I also mentioned my pre-period spotting and ventured to wonder out loud whether there might be something the matter with my progesterone levels. And you know what, Dr Duchess offered to humour me by prescribing me some progesterone. Although apparently there is no scientific evidence to support its use, it won't do any harm either, so she was willing to give it a go. At this point she seems far keener now try whatever it takes to get me pregnant. Result!

The scan showed that I have three good size follicles (can't remember the sizes, but they were all around the 12 - 13mm mark) and my lining is looking plush (again I can't remember the figure - it may have been around 11mm, if that sounds plausible at all?).

And with the added progesterone, you never know, this one might just be a winner. (Check me out being all optimistic!)

So bring on the HCG shot and IUI - I'm ready to be hopeful again.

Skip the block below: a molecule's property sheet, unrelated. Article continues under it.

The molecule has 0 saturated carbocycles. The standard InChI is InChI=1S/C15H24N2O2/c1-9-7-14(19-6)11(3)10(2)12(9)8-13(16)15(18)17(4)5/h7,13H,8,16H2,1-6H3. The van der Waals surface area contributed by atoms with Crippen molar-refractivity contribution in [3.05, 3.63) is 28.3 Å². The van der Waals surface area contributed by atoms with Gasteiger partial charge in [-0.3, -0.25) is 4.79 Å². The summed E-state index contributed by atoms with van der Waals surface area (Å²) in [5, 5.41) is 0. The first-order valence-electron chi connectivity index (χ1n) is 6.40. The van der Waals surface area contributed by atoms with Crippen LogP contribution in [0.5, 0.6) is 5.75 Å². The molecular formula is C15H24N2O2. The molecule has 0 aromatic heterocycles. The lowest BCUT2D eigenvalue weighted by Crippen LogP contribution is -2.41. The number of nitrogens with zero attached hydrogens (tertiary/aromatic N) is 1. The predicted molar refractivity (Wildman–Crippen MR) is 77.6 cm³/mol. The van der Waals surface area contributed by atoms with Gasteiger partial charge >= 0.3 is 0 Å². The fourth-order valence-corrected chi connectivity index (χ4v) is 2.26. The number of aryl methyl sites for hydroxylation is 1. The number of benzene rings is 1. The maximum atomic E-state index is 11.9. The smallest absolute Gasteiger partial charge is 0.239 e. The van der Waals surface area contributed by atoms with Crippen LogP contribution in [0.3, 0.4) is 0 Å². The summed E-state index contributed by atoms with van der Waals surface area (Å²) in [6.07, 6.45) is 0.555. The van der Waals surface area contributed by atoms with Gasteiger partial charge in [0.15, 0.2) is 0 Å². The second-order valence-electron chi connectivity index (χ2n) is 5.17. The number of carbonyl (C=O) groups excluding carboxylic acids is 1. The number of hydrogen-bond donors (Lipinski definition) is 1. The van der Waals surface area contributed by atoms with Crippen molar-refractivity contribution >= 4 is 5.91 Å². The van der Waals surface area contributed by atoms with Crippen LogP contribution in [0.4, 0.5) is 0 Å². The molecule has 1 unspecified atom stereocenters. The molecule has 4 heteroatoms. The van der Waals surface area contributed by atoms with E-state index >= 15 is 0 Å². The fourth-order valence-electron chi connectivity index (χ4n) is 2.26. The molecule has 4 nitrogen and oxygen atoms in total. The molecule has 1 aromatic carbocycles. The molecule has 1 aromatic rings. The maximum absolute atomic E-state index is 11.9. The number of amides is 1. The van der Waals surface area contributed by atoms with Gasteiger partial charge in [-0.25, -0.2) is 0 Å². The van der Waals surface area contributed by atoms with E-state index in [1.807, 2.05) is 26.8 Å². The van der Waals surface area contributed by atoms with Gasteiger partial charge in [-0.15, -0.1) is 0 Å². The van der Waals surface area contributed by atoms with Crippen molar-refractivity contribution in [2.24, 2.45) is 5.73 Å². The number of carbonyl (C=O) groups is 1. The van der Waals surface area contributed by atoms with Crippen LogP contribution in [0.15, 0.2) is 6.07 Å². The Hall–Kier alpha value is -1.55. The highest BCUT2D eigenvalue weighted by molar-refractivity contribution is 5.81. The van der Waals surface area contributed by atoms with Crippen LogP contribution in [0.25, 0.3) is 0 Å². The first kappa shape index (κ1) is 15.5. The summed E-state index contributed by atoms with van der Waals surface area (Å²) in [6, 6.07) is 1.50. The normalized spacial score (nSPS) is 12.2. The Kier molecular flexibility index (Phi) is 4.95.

An injectable cycle in Endoland - Part 2

Posted by Haisla Saturday, 16 August 2014 3 comments

So, AF arrived on Monday. I dutifully rang Nurse Nelly; couldn't get hold of her so left a message expecting her to ring back and tell me when I was to go and see her again (for the first injection? a scan? some blood tests and maybe a cup of tea?).

She rang me back on Tuesday afternoon at work and told me she would book me a scan for Monday 18th, but that I should come in and pick up the needles before 5pm, since I would need to have the first injection that night or we mightn't be able to fit this cycle in before the Bank Holiday Monday when the clinic is shut (Whooaatt?!!).

How I manage to remain calm in these situations is still a little beyond me. So, despite the fact that M. had been to see her the week before (and had begged her to give him the needles) here she was now, asking me to come in and pick them up as a matter of urgency before 5pm or the cycle would be cancelled. I was finishing work at 5.30pm and the journey to the hospital is one hour at minimum - no chance.

So, cue in a panicky phone call to M. asking him whether he could get to the hospital by 5pm. He wasn't best pleased (understandably), but checked with his boss and was given permission to leave a little early. Situation saved.

But seriously, I am not sure how much more unimpressed I could get.